LONDON — Violence and looting spread to new areas of London on Monday – and to a second major city – as shops and cars were set ablaze and authorities struggled to contain the spiraling disorder on a third night of rioting in Britain’s capital.

The worst unrest in London in decades saw buildings, vehicles and garbage dumps torched, stores burglarized and police officers pelted with bottles and fireworks, as groups of young people rampaged through neighborhoods across London.

Fire crews battled to control a raging blaze that swept through a 100-year-old family-run furniture store in Croydon, in south London, and forced nearby homes to be evacuated.

In the nation’s central city of Birmingham, dozens of people attacked shops in a main retail district, spreading the chaos beyond London for the first time since violence broke out on Saturday night.

As authorities struggled to keep pace with the unrest, Prime Minister David Cameron cut short his summer vacation in Italy and will convene a meeting of the government’s crisis committee today to toughen the response to the escalating violence.

It began late Saturday in London’s northern Tottenham district when a peaceful protest over the police’s shooting of a suspect turned violent, leaving parts of the main street charred and its shops looted. But some have blamed the unrest on unemployment, insensitive policing and frustration across Britain over the government’s austerity budget, which will bring deep cuts to social services and welfare payments.

“There is significant disorder breaking out in a number of our communities across London,” Tim Godwin, the acting London police commissioner, said Monday, acknowledging that the 1,400 officers police deployed across London were struggling to halt the unrest.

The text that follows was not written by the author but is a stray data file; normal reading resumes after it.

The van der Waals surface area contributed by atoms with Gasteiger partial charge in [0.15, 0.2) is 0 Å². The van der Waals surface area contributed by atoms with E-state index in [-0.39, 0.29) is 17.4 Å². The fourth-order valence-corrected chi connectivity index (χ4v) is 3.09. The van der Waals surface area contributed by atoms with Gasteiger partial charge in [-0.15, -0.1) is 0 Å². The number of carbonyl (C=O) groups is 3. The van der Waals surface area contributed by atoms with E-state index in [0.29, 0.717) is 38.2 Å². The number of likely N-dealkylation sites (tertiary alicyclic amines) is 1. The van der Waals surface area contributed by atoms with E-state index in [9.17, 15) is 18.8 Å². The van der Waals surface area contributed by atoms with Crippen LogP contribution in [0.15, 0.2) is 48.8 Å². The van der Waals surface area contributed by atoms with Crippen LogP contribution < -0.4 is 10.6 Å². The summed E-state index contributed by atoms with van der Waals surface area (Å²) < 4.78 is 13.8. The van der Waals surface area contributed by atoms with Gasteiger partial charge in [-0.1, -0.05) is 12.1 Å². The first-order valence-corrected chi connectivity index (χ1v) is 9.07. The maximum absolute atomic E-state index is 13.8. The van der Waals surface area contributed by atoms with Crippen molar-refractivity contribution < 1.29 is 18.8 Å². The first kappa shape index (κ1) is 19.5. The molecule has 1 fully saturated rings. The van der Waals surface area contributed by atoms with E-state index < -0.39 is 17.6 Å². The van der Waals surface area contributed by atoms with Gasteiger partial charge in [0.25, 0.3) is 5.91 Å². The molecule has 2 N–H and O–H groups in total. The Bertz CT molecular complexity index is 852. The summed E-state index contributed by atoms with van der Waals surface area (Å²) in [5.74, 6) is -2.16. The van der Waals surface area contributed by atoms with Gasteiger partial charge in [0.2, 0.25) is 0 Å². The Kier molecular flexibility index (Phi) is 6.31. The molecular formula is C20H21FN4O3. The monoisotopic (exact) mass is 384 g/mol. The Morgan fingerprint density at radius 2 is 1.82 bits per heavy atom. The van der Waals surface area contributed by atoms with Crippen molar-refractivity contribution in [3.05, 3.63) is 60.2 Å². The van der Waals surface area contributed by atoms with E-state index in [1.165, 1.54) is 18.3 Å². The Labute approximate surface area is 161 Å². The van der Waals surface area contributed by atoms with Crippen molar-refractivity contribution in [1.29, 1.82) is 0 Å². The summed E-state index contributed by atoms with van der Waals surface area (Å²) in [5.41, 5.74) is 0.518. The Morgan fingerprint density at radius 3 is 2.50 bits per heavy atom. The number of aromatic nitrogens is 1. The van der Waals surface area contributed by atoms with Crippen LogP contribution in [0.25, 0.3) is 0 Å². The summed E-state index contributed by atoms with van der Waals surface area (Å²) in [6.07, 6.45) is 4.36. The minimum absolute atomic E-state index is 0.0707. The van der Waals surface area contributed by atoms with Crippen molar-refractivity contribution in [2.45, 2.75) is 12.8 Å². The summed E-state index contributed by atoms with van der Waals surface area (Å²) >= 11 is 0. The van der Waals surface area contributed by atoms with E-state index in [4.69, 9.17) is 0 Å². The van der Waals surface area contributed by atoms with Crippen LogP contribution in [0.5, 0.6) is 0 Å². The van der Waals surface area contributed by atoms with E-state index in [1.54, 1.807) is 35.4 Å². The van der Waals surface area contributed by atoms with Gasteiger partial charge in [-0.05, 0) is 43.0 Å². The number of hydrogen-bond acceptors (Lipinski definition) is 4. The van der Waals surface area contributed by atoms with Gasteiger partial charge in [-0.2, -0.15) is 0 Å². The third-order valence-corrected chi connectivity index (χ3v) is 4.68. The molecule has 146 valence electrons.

Some residents called for police to deploy water cannons to disperse rioters, or call on the military for support.

Witnesses in several neighborhoods said police were slow to respond as violence broke out in communities in the east and south of London previously untouched by the chaos, leaving young thugs free to set fires and steal from main street stores.

The small groups of youths – most with their heads and faces covered – used SMS messages, instant messaging on BlackBerry cell phones and social media such as Twitter to coordinate their attacks and outwit the police.

Blackberry’s manufacturer, Research in Motion, said in a statement that it is assisting authorities in their investigation and “feel for those impacted by the riots in London.”

Police were also monitoring Twitter, and warned that those who posted messages inciting the violence could face arrest.

Violence broke out late Saturday in Tottenham at a protest over the fatal police shooting of Mark Duggan, a 29-year-old father of four. Duggan was gunned down in disputed circumstances Thursday.